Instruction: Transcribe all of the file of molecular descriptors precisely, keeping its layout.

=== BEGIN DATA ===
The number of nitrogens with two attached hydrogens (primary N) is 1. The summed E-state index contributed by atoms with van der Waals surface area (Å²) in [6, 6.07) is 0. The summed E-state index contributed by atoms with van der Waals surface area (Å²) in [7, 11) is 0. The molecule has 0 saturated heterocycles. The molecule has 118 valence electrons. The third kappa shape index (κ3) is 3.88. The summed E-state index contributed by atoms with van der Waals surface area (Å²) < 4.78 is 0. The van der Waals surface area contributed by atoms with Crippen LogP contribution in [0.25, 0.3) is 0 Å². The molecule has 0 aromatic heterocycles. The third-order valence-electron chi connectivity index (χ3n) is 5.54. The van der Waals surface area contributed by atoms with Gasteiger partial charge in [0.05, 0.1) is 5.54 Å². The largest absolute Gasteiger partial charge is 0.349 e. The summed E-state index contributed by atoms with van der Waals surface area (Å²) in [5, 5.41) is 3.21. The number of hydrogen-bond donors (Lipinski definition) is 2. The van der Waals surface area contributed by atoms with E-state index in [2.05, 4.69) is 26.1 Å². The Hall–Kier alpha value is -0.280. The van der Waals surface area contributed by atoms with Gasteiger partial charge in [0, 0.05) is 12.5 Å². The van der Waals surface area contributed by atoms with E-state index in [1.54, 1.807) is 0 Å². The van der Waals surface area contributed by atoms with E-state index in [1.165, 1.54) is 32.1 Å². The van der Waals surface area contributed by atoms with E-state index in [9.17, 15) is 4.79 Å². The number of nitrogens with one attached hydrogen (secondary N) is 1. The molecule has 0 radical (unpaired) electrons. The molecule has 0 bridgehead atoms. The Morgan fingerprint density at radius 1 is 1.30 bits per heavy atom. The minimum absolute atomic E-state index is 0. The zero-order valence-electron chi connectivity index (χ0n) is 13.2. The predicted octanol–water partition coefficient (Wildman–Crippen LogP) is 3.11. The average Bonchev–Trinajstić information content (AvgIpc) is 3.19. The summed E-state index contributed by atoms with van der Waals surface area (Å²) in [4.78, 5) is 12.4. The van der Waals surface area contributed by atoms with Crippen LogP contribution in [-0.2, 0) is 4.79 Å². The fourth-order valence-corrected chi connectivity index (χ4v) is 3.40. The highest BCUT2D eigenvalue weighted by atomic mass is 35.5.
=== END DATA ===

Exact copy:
The number of nitrogens with two attached hydrogens (primary N) is 1. The summed E-state index contributed by atoms with van der Waals surface area (Å²) in [6, 6.07) is 0. The summed E-state index contributed by atoms with van der Waals surface area (Å²) in [7, 11) is 0. The molecule has 0 saturated heterocycles. The molecule has 118 valence electrons. The third kappa shape index (κ3) is 3.88. The summed E-state index contributed by atoms with van der Waals surface area (Å²) < 4.78 is 0. The van der Waals surface area contributed by atoms with Crippen LogP contribution in [0.25, 0.3) is 0 Å². The molecule has 0 aromatic heterocycles. The third-order valence-electron chi connectivity index (χ3n) is 5.54. The van der Waals surface area contributed by atoms with Gasteiger partial charge in [0.05, 0.1) is 5.54 Å². The largest absolute Gasteiger partial charge is 0.349 e. The summed E-state index contributed by atoms with van der Waals surface area (Å²) in [5, 5.41) is 3.21. The number of hydrogen-bond donors (Lipinski definition) is 2. The van der Waals surface area contributed by atoms with E-state index in [2.05, 4.69) is 26.1 Å². The Hall–Kier alpha value is -0.280. The van der Waals surface area contributed by atoms with Gasteiger partial charge in [0, 0.05) is 12.5 Å². The van der Waals surface area contributed by atoms with E-state index in [1.54, 1.807) is 0 Å². The van der Waals surface area contributed by atoms with E-state index in [1.165, 1.54) is 32.1 Å². The van der Waals surface area contributed by atoms with E-state index in [9.17, 15) is 4.79 Å². The number of nitrogens with one attached hydrogen (secondary N) is 1. The molecule has 0 radical (unpaired) electrons. The molecule has 0 bridgehead atoms. The Morgan fingerprint density at radius 1 is 1.30 bits per heavy atom. The minimum absolute atomic E-state index is 0. The zero-order valence-electron chi connectivity index (χ0n) is 13.2. The predicted octanol–water partition coefficient (Wildman–Crippen LogP) is 3.11. The average Bonchev–Trinajstić information content (AvgIpc) is 3.19. The summed E-state index contributed by atoms with van der Waals surface area (Å²) in [4.78, 5) is 12.4. The van der Waals surface area contributed by atoms with Crippen LogP contribution in [-0.2, 0) is 4.79 Å². The fourth-order valence-corrected chi connectivity index (χ4v) is 3.40. The highest BCUT2D eigenvalue weighted by atomic mass is 35.5.